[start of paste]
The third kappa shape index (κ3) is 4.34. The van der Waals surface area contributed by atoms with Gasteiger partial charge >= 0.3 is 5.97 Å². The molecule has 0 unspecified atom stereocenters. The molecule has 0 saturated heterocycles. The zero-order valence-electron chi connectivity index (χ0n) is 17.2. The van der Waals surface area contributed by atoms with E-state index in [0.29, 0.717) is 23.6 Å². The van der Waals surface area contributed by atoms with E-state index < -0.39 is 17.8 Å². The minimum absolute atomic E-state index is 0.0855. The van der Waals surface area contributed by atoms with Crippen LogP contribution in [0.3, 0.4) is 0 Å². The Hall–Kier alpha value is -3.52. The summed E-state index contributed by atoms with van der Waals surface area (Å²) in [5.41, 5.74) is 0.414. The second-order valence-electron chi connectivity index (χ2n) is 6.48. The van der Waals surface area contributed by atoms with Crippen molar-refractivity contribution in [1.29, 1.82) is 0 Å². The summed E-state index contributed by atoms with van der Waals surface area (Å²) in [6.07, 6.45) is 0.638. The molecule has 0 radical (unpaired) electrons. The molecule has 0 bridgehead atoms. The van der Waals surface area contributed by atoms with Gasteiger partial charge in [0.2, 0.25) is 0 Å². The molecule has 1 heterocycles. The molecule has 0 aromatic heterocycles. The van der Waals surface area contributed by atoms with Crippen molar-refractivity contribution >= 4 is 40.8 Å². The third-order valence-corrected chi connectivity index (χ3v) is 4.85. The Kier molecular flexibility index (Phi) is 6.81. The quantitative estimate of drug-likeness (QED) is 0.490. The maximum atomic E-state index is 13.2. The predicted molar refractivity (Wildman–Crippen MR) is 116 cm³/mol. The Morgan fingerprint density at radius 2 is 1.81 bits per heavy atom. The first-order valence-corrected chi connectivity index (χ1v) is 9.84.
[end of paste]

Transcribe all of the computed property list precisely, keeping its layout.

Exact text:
The third kappa shape index (κ3) is 4.34. The van der Waals surface area contributed by atoms with Gasteiger partial charge >= 0.3 is 5.97 Å². The molecule has 0 unspecified atom stereocenters. The molecule has 0 saturated heterocycles. The zero-order valence-electron chi connectivity index (χ0n) is 17.2. The van der Waals surface area contributed by atoms with E-state index in [0.29, 0.717) is 23.6 Å². The van der Waals surface area contributed by atoms with E-state index < -0.39 is 17.8 Å². The minimum absolute atomic E-state index is 0.0855. The van der Waals surface area contributed by atoms with Crippen LogP contribution in [0.3, 0.4) is 0 Å². The Hall–Kier alpha value is -3.52. The summed E-state index contributed by atoms with van der Waals surface area (Å²) in [5.41, 5.74) is 0.414. The second-order valence-electron chi connectivity index (χ2n) is 6.48. The van der Waals surface area contributed by atoms with Crippen molar-refractivity contribution in [1.29, 1.82) is 0 Å². The summed E-state index contributed by atoms with van der Waals surface area (Å²) in [6.07, 6.45) is 0.638. The molecule has 0 radical (unpaired) electrons. The molecule has 0 bridgehead atoms. The van der Waals surface area contributed by atoms with Gasteiger partial charge in [0.2, 0.25) is 0 Å². The molecule has 1 heterocycles. The molecule has 0 aromatic heterocycles. The van der Waals surface area contributed by atoms with Crippen molar-refractivity contribution >= 4 is 40.8 Å². The third-order valence-corrected chi connectivity index (χ3v) is 4.85. The Kier molecular flexibility index (Phi) is 6.81. The quantitative estimate of drug-likeness (QED) is 0.490. The maximum atomic E-state index is 13.2. The predicted molar refractivity (Wildman–Crippen MR) is 116 cm³/mol. The Morgan fingerprint density at radius 2 is 1.81 bits per heavy atom. The first-order valence-corrected chi connectivity index (χ1v) is 9.84.